Philadelphia has its food insecurity on the decline

Originally Posted on The Triangle via UWIRE

A study published by the United States Department of Agriculture in 2017 reports that 11.8 percent of families in the U.S., or approximately 15 million households, have experienced food insecurity within the past year. Although nationwide this percentage is gradually decreasing, surveys administered by Hunger Free America also report that food insecurity in Philadelphia has increased by 22 percent from 2015-17.

Food insecurity causes both physical health problems like malnutrition and mental health problems like depression or anxiety. In order to combat these problems, the federal government has implemented several food assistance programs to improve low-income families’ access to more nutritious food options, including the Special Supplemental Nutrition Program for Women, Infants, and Children and the Supplemental Nutrition Assistance Program.

Some of these federal programs intersect with local food assistance efforts in innovative ways. Corner stores for example, which are conventionally associated with nutrition deficient pre-packaged foods, are being revolutionized in Philadelphia! The Food Trust, a national nonprofit organization, has sought to reduce the food insecurity dilemma in Philadelphia by improving the quality of food available in corner stores.

For residents of low-wealth neighborhoods, corner stores can be an important source of food. According to a study reported in the Official Journal of the American Academy of Pediatrics, the average public school student in Philadelphia consumes nearly 350 calories per visit and visits a corner store five times a week, often multiple times a day.

Thus in 2010, the Food Trust — in partnership with the Philadelphia Department of Public Health — started the Healthy Corner Store Initiative in order to increase the number of healthy options available at corner stores. Low-income neighborhoods are dependent on the low prices offered by corner stores, so it would be a waste of resources to invest in healthier options in bigger chains of supermarkets that are not accessible to those families in the first place.

The goal of the HCSI was to improve healthy food access and incentivize small business owners to sell healthier options by making it more profitable. This initiative targeted low-income neighborhoods primarily because they are at the highest risk for food insecurity and selected businesses that were already WIC and SNAP certified to further increase accessibility.

Through a series of marketing strategy workshops, strategic investments in equipment and opportunities for networking, the Food Trust facilitated transformations of 40 corner stores. In order to make nutrition-rich options more feasible for store owners, the Food Trust connected them with local farmers, urban gardens and fresh produce suppliers, which not only increased access to healthy foods but also invested money back into the community.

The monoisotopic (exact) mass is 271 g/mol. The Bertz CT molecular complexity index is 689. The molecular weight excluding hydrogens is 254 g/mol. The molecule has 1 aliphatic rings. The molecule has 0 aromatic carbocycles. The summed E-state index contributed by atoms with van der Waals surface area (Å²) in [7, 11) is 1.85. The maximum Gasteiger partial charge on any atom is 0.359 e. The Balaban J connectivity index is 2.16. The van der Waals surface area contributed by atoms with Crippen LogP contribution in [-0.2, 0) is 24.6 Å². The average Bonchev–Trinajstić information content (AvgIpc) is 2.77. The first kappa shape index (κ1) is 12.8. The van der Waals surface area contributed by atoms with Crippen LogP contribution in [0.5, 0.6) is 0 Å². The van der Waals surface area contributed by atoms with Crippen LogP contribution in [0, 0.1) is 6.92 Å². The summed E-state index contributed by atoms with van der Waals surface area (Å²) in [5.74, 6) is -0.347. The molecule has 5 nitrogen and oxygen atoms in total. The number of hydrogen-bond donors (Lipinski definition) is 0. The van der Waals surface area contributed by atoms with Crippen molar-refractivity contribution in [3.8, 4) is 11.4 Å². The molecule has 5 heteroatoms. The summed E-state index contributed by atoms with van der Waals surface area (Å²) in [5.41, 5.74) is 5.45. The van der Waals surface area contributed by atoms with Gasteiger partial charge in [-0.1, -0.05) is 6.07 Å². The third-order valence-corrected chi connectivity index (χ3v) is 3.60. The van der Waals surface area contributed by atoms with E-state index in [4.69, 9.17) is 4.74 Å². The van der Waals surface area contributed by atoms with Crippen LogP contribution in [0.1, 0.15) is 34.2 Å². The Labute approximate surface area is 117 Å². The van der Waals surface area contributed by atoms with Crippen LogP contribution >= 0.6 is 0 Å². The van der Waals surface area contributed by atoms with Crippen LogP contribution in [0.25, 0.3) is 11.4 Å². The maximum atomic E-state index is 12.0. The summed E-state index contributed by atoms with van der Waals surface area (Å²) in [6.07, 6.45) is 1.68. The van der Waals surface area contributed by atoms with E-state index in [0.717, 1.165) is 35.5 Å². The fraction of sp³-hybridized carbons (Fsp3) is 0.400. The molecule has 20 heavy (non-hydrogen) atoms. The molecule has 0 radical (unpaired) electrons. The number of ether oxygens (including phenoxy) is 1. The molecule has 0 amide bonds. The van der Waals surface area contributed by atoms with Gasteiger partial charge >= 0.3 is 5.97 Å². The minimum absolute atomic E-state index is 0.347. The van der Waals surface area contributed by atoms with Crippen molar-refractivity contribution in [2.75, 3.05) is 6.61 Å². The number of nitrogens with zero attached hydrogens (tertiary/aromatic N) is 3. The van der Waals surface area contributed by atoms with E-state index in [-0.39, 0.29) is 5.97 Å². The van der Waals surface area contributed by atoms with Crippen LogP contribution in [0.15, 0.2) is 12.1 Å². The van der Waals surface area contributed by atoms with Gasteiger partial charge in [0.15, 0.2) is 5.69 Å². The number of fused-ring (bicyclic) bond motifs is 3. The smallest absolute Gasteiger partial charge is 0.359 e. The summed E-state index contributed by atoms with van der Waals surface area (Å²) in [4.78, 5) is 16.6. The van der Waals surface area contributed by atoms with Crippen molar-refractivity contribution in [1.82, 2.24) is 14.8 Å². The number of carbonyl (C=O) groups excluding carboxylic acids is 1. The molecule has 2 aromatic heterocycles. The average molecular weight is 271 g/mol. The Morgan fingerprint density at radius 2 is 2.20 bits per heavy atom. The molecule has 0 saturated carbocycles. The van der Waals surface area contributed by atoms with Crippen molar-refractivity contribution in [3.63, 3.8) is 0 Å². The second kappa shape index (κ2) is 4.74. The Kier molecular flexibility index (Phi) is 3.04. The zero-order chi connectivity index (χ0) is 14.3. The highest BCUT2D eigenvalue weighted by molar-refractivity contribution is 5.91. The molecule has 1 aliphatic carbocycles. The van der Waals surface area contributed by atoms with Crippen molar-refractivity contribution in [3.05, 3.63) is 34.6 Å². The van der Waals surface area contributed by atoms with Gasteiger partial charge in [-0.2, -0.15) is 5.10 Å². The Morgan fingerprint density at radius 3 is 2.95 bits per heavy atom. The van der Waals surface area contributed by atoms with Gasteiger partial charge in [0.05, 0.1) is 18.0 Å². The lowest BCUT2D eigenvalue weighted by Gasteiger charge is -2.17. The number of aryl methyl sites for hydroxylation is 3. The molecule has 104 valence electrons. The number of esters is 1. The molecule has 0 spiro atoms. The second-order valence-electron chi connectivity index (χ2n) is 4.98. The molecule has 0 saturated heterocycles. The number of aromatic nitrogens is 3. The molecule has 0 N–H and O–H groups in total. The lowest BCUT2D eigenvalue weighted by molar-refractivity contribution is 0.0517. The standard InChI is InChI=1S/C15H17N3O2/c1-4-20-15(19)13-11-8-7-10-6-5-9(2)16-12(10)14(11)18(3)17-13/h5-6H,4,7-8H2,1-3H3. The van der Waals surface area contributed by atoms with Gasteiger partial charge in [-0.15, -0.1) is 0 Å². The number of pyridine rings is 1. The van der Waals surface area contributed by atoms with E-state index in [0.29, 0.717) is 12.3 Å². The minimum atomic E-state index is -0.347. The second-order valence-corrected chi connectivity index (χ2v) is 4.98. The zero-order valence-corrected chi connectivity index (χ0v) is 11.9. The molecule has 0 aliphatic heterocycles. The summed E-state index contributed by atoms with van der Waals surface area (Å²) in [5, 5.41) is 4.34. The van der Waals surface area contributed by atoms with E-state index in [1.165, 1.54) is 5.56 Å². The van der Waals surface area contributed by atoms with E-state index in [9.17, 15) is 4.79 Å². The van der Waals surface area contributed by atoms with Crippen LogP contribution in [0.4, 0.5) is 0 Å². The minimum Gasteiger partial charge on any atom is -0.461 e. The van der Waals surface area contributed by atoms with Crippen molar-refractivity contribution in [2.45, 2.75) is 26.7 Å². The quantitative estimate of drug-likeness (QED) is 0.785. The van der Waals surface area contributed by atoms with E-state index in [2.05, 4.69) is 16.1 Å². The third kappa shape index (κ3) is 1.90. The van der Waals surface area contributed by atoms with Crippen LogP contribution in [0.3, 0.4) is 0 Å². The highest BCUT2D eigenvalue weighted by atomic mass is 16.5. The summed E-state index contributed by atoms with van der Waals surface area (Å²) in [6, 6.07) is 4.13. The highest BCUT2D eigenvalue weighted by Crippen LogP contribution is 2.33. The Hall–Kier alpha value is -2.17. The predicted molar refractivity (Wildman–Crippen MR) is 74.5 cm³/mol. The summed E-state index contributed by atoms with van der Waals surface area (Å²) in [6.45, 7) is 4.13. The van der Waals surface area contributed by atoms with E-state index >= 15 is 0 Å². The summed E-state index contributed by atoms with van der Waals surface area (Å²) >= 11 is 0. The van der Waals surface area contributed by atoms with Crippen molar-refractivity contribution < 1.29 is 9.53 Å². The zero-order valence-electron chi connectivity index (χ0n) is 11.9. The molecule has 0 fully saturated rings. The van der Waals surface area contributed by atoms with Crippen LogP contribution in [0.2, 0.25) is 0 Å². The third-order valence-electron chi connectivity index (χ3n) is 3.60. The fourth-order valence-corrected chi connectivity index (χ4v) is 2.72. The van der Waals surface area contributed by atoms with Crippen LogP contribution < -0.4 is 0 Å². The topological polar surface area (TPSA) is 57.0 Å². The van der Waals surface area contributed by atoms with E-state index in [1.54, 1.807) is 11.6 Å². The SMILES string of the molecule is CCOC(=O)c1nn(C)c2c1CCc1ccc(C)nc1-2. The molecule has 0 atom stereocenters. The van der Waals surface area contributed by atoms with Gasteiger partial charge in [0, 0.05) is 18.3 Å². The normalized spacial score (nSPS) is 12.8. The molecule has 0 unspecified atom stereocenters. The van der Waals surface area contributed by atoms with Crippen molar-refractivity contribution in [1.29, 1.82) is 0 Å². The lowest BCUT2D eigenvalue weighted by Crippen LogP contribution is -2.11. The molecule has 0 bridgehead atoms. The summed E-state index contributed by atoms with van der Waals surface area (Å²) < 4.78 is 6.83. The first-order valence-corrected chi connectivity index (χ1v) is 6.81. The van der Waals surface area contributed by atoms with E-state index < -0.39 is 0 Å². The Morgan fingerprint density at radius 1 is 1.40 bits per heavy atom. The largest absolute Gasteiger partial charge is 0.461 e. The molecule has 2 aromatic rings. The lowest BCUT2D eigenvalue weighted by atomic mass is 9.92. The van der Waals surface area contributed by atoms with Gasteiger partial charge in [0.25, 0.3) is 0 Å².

Every two to three months, officials from the Healthy Corner Store Initiatives conduct evaluations to ensure that the stores are meeting the guidelines for options they should be selling.

Targeting corner stores proved to be an effective strategy in Philadelphia as it resulted in benefits for both the store owners and the community. Owners noticed an increase in both profits and demand for healthy products, which shows that poor diets in low-income communities are directly correlated to lack of accessibility.

Regarding the community, there was a noticeable decrease in food waste after encouraging the purchase of whole foods and cases of childhood obesity in Philadelphia school children significantly decreased when combated with education and access to healthier options. While the reduction in childhood obesity can be attributed to multiple factors, corner stores serve as a source for a large portion of students’ diets so any drastic change in diet should be reflected in their weight. Further, the demand for healthier food options was so large that the Food Trust expanded the program from the initial 40 locations to over 600 in Philadelphia and is connecting with corner stores in New Jersey as well.

The success of this initiative shows that people will support the local food economy if given the option to. It is important to note that the success of the solution is reliant on the organization being familiar with the community and its framework.

The food insecurity problem will continue to remain prevalent for the present day but could very well be on the out in the near future, marking a large step forward for the city of Philadelphia.

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